Right now Clementine Dupraz is busy slicing a chocolate cake, but soon she may be running a luxury hotel, or crunching numbers in a bank.
For this Swiss school trains the elite of world hospitality, teaching them to talk both food and money.
Photos courtesy L’Ecole Hoteliere de Lausanne (EHL) http://www.ehl.edu
“Finance has become a more and more important part of the industry,” explained Fabien Fresnel, dean of Lausanne’s Hospitality Management School, an ultra-modern facility set on the hills above the city.
“Back in the old days, a hotel manager would usually own the premises. Today you typically have on the one hand a manager, on the other his investors, plus asset managers etc.
“So the new generation of managers need to speak the language of finance, to be able to track down wasteful spending and keep shareholders happy.”
The world’s first hospitality school, founded in 1893, the L’Ecole Hoteliere de Lausanne (EHL) trains the elite of the global catering and hospitality sector — and is generally viewed as the best hotel school in the world.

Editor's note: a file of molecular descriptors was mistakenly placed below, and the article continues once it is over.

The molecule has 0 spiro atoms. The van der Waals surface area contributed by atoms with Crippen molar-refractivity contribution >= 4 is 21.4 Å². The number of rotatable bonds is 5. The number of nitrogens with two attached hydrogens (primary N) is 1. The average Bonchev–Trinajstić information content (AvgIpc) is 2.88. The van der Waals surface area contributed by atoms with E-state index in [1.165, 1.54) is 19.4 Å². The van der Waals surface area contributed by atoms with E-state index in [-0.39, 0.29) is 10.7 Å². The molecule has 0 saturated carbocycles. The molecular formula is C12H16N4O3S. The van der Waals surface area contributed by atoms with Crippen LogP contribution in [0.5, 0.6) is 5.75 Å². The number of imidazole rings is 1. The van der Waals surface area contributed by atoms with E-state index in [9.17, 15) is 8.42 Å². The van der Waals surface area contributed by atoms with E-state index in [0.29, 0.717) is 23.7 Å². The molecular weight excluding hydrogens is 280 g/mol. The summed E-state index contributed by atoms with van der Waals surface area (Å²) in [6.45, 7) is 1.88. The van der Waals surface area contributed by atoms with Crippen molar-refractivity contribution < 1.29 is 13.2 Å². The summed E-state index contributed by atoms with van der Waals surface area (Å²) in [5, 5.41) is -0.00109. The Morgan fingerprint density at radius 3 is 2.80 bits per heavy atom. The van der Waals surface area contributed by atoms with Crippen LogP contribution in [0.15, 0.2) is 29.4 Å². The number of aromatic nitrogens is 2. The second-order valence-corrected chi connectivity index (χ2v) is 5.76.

High-flying alumni include the likes of Christopher Norton, general manager of the George V luxury hotel in Paris, who compared the school to a kind of Saint Cyr — the elite French military academy — for the sector.
Tuition rests on two pillars, professional and academic. In other words, students learn both how to chop up a vegetable julienne and to carry out an audit of a hotel.
“After 36 years, there are few jobs in the industry I haven’t done,” said Norton.
Since the start of the school year, entry-level students have been juggling a host of new classes alongside the classic cookery and table service, with lessons in food anthropology, or the geopolitics of tourism and hospitality.
The beefed-up curriculum is part of a drive to turn the EHL into an “ideas laboratory”, to make it less of a training school and more of a university and ensure it holds on to its world-class ranking.
— “Students of 90 nationalities” —